Truth is Stranger Than Fiction
“Truth is stranger than fiction, because fiction is obliged to stick to the possibilities.”
– Mark Twain
I just read two recent political pot-boilers, back to back. If this fiction is stranger than the truth, we are in real trouble.
Given the pathetic state of the national news media, with so few reporters allowed the time and resources to actually uncover news, it may be that the clearest truth about what is happening in Ottawa will come from our fiction.
Reading these books in sequence was purely coincidental. Linda Svendsen’s publishers had been kind enough to send me a copy of her book “Sussex Drive – Inside the backrooms and the bedrooms of the nation,” last fall when it was released. It was in my pile of books I wanted to read, but went to the top of the pile thanks to a conversation I had at the Galiano Island Writers Festival. Annabel Lyon (BC writer of The Golden Mean, nominated for the Giller Prize, the Governor General’s award for literature, and winning the Rogers fiction prize, and its sequel The Sweet Girl) and I started chatting at the Galiano Island festival and she highly recommended Svendsen’s new novel. I had just started Sussex Drive when one of my favourite Hill reporters, Stephen Maher (half of the MacGregor-Maher team working on the robocalls scandal) came out with his first novel, Deadline.
Both books revolve around life on Parliament Hill. Both are clearly fiction, with events outside even my most cynical take on what goes on in Ottawa. (Cars blowing up, murders, blackmailing etc.) Still the story lines of both track very closely to real-life events.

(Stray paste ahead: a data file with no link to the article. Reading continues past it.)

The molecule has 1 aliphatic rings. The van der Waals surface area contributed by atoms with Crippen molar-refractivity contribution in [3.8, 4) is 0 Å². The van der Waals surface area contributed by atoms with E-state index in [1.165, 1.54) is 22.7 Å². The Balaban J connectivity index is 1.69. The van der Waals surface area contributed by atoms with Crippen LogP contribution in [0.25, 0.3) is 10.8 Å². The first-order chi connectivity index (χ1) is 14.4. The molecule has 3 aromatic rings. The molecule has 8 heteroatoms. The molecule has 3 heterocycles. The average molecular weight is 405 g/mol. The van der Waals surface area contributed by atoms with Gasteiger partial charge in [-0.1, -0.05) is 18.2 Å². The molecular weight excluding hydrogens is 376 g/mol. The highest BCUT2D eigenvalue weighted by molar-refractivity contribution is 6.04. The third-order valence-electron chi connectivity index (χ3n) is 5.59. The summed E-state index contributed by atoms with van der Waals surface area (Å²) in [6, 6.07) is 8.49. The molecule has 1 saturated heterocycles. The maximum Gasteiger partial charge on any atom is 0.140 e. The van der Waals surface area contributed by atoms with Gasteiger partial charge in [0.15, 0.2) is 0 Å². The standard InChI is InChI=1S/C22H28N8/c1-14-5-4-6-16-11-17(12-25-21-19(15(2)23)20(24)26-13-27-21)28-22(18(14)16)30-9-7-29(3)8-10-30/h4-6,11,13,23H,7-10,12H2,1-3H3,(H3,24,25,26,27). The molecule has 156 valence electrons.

Sussex Drive features a nasty Prime Minister who prorogues Parliament twice and a fashionable Governor General from a small African country who has to grapple with the decisions. Deadline has Auditor General reports accusing the government of zero-record keeping and waste of money in building new prisons, as well as shady dealings of Chinese State owned Enterprises buying up the oil sands. Both involve a lot of blackberry messages. However, it is not the plot line nor the fictitious events and personalities that make me see both books as speaking to a larger truth. Even the banal details assume a level of cynicism in politics, a manipulation of media, and a persistent effort to keep the public in the dark that ring very true.
I heartily recommend both as great reads — entertaining, page-turners that would also make successful Canadian movies. Still, there is something in Svendsen’s prose that made me stop and wonder how she so accurately knows the threats to our democracy:
“It was clear now that she could do nothing at all to help Canada. Its democracy has early-onset Alzheimer’s. Its democracy was in a media-induced ethical coma; it had permanent parliamentary amnesia…”
Maybe fiction can help wake us up.